Tuesday, June 17, 2008

Padma's Article on the Making of the Mosaic

The Mosaic

By Solana Perez

I looked at the mosaic,
It created a beautiful, colorful lake,
It was made from tiles,
Smashed and put into piles.

I saw flowers and ships,
And all people looked at it, hands on hips.



Their World is at Your Feet

If you’re taking a walk on Session Road, whether hurried or slow, please look where you’re going.

Do watch your step.

Look out, there’s a crocodile! A goose. A horse’s head. An over-sized foot with pedicured nails. Ying and yang. Waves. Spirals. Flowers. Giant lizards. Eyes staring up at you from the ground. New and surprising splashes of color, light, and seeming disarray in a sea of concrete pavement and red brick tiles that have been there ever since I can remember. What’s this? You’re walking on public art!

For two weeks in February 2005, Baguio artists and friends bent their backs and cut their hands, laying their visions like offerings at the feet of the city we all call home. It all began some months ago, with one droplet of a watercolor idea dripped on an empty, absorbent page. Whilst sipping coffee and people-watching at a downtown café, Kawayan de Guia mused, “I want to fill in all the cracks on the sidewalk with mosaics of broken tiles, maybe work with the street kids to do it. Ganda sana… Put in different things, like fishes, elephants…” That’s how it started: with that quietly spoken idea and the loud, affirmative exclamations of a tight circle of Baguio-mad friends. We were to forget the idea and return to it, time and time again. The mosaics seeped into our brains, and later spread like watercolor wash into the heads at city hall too.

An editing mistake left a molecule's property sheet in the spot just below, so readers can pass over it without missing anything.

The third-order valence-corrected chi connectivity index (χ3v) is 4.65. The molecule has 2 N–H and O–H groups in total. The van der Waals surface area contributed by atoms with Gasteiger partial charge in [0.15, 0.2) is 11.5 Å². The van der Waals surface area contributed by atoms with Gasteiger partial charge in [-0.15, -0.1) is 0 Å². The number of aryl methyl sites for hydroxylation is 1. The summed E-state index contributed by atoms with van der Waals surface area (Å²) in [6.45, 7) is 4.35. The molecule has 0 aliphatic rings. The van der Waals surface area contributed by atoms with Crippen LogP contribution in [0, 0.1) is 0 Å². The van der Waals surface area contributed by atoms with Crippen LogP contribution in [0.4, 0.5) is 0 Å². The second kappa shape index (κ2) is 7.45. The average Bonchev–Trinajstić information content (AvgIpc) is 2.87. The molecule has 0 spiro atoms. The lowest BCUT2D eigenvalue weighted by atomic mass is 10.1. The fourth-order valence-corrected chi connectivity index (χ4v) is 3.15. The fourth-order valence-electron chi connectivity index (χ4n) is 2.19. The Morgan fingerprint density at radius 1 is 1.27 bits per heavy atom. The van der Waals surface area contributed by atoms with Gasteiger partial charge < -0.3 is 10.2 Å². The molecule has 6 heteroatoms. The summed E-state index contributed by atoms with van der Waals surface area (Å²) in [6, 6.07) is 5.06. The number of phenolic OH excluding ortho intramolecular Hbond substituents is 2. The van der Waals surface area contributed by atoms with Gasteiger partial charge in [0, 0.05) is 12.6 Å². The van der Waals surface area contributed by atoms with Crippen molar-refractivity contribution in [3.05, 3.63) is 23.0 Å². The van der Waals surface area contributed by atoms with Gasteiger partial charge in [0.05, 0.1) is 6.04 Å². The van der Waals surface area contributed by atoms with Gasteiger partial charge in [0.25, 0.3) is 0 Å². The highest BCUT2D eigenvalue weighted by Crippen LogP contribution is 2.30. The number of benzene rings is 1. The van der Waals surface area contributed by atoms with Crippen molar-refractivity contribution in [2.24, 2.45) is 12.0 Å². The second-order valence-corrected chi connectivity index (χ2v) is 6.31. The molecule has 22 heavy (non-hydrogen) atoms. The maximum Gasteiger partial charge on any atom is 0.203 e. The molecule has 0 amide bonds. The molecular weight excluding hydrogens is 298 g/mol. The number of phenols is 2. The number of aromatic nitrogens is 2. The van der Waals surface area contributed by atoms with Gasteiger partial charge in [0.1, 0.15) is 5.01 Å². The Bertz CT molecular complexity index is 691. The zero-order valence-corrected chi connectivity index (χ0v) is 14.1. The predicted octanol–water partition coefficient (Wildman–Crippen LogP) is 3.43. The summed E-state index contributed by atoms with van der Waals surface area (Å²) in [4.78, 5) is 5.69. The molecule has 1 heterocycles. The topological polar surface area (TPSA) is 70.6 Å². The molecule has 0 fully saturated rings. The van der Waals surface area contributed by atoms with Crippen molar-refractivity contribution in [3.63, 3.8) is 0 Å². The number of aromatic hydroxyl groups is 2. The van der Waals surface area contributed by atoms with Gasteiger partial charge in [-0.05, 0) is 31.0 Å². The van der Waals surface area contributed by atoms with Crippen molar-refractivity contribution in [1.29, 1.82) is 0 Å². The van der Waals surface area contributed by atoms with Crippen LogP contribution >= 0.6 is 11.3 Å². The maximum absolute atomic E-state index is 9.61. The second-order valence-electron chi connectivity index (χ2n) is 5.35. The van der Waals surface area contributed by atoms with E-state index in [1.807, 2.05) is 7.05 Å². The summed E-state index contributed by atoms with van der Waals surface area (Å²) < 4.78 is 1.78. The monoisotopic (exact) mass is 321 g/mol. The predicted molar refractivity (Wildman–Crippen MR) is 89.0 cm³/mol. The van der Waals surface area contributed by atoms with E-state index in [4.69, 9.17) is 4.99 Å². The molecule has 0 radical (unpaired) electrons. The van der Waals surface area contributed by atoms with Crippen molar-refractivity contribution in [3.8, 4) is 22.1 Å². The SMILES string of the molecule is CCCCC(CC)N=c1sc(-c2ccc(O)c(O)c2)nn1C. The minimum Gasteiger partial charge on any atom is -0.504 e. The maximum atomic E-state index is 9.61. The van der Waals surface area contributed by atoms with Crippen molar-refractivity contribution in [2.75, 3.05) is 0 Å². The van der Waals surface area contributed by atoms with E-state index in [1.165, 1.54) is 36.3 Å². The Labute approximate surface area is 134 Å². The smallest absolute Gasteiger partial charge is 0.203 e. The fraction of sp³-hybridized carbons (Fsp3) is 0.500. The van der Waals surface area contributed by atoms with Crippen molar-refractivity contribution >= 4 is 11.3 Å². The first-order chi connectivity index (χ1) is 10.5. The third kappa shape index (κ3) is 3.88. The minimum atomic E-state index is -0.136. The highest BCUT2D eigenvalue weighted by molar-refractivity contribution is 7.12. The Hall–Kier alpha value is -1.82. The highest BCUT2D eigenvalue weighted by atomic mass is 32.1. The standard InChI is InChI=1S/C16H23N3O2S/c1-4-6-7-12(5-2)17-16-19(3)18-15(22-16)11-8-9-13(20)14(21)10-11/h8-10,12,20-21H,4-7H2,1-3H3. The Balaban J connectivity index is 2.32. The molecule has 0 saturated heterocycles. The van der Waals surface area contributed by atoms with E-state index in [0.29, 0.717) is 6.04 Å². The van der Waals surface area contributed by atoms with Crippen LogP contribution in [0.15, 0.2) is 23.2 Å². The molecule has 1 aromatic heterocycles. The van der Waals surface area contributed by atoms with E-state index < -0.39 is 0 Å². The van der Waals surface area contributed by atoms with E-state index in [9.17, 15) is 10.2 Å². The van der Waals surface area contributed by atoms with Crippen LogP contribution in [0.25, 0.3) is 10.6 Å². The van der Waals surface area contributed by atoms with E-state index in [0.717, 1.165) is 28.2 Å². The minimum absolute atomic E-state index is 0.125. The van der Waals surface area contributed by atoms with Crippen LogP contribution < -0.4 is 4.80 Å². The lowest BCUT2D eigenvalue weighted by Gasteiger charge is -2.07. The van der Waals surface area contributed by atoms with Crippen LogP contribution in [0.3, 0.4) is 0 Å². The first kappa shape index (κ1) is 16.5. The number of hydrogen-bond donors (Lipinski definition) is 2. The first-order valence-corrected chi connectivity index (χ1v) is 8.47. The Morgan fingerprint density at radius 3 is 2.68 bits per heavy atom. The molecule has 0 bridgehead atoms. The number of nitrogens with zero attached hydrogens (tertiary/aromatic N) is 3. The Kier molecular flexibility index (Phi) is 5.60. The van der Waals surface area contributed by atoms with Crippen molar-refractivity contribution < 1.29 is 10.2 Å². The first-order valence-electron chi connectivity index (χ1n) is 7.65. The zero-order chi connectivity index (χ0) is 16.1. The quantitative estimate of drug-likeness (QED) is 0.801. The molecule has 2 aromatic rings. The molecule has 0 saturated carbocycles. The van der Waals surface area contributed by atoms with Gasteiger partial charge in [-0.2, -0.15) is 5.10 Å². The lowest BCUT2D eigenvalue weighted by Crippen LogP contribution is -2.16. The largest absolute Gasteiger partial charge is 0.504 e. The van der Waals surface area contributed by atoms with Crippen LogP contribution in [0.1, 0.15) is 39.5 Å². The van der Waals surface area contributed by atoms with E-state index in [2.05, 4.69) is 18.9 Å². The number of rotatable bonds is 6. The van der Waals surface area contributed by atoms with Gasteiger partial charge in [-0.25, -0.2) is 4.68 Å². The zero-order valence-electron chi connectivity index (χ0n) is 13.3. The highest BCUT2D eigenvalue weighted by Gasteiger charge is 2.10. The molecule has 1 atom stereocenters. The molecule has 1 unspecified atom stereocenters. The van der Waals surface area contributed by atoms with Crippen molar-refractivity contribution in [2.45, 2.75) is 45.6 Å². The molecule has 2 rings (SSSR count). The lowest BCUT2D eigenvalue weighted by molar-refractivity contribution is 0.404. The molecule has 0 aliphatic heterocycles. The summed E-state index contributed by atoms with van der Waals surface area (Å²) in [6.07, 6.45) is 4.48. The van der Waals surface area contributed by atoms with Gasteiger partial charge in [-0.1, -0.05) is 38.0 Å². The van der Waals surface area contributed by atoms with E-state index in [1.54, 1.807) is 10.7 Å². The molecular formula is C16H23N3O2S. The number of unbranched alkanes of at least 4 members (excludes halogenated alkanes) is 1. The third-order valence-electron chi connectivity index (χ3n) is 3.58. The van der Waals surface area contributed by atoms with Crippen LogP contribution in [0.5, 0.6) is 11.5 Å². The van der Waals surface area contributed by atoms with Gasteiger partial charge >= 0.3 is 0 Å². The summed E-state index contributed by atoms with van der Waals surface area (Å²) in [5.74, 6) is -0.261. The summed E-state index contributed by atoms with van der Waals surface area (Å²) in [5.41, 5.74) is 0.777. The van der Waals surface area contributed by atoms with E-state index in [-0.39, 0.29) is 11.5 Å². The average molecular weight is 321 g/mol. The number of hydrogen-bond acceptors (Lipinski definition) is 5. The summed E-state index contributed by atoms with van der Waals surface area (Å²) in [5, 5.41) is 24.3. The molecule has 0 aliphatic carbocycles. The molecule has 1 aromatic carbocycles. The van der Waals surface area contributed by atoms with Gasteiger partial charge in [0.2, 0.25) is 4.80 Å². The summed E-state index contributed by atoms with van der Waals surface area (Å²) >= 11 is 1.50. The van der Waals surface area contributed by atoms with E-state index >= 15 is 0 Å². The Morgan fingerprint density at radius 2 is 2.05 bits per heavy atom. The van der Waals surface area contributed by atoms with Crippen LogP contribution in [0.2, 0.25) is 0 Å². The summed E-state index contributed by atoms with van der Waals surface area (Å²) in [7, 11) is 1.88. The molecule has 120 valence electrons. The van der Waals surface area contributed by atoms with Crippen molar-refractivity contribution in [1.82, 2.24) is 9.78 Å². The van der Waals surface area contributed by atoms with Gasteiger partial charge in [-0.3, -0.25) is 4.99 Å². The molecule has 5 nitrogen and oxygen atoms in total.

Kawayan’s idea grew slowly and crawled towards fruition when, on February 4, 2005, it was suddenly catapulted into action. Artists who knew of the mosaic plans went into panic when they saw workers of the Department of Public Works and Highways filling in some of the sidewalk cracks with cement. The artists approached the workers and asked them to please stop! Some rushed off to city hall to get the mayor’s stamp of approval.

More at the comment


2 Comments: